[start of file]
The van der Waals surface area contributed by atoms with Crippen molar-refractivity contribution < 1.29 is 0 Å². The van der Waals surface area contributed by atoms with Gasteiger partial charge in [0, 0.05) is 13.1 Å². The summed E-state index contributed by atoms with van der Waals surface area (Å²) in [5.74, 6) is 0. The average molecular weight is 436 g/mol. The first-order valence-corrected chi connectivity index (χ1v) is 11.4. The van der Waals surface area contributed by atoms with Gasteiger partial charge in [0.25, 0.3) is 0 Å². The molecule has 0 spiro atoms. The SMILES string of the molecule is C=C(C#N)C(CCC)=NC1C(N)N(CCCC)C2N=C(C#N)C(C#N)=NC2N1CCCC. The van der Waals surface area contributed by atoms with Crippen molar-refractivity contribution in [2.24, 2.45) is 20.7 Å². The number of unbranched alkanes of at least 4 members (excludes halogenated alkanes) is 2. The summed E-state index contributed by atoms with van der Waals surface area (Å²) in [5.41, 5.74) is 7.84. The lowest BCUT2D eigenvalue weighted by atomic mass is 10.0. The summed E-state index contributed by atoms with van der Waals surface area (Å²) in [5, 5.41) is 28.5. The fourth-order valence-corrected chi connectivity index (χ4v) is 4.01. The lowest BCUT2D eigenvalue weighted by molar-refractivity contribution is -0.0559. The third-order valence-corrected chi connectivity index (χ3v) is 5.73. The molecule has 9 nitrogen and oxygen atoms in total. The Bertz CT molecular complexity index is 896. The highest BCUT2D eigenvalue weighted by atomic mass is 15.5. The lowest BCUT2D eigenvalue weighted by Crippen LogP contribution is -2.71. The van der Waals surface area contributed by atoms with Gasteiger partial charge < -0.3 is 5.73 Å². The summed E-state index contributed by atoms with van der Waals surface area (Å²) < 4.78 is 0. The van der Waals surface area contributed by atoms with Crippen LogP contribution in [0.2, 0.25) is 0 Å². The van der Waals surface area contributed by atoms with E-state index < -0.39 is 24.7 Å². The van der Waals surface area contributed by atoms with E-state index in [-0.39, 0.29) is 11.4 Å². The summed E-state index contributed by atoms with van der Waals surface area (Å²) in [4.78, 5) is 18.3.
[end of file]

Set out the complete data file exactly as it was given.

The van der Waals surface area contributed by atoms with Crippen molar-refractivity contribution < 1.29 is 0 Å². The van der Waals surface area contributed by atoms with Gasteiger partial charge in [0, 0.05) is 13.1 Å². The summed E-state index contributed by atoms with van der Waals surface area (Å²) in [5.74, 6) is 0. The average molecular weight is 436 g/mol. The first-order valence-corrected chi connectivity index (χ1v) is 11.4. The van der Waals surface area contributed by atoms with Gasteiger partial charge in [0.25, 0.3) is 0 Å². The molecule has 0 spiro atoms. The SMILES string of the molecule is C=C(C#N)C(CCC)=NC1C(N)N(CCCC)C2N=C(C#N)C(C#N)=NC2N1CCCC. The van der Waals surface area contributed by atoms with Crippen molar-refractivity contribution in [2.24, 2.45) is 20.7 Å². The number of unbranched alkanes of at least 4 members (excludes halogenated alkanes) is 2. The summed E-state index contributed by atoms with van der Waals surface area (Å²) in [5.41, 5.74) is 7.84. The lowest BCUT2D eigenvalue weighted by atomic mass is 10.0. The summed E-state index contributed by atoms with van der Waals surface area (Å²) in [5, 5.41) is 28.5. The fourth-order valence-corrected chi connectivity index (χ4v) is 4.01. The lowest BCUT2D eigenvalue weighted by molar-refractivity contribution is -0.0559. The third-order valence-corrected chi connectivity index (χ3v) is 5.73. The molecule has 9 nitrogen and oxygen atoms in total. The Bertz CT molecular complexity index is 896. The highest BCUT2D eigenvalue weighted by atomic mass is 15.5. The lowest BCUT2D eigenvalue weighted by Crippen LogP contribution is -2.71. The van der Waals surface area contributed by atoms with Gasteiger partial charge < -0.3 is 5.73 Å². The summed E-state index contributed by atoms with van der Waals surface area (Å²) < 4.78 is 0. The van der Waals surface area contributed by atoms with Crippen LogP contribution in [0.2, 0.25) is 0 Å². The van der Waals surface area contributed by atoms with E-state index < -0.39 is 24.7 Å². The van der Waals surface area contributed by atoms with E-state index in [-0.39, 0.29) is 11.4 Å². The summed E-state index contributed by atoms with van der Waals surface area (Å²) in [4.78, 5) is 18.3.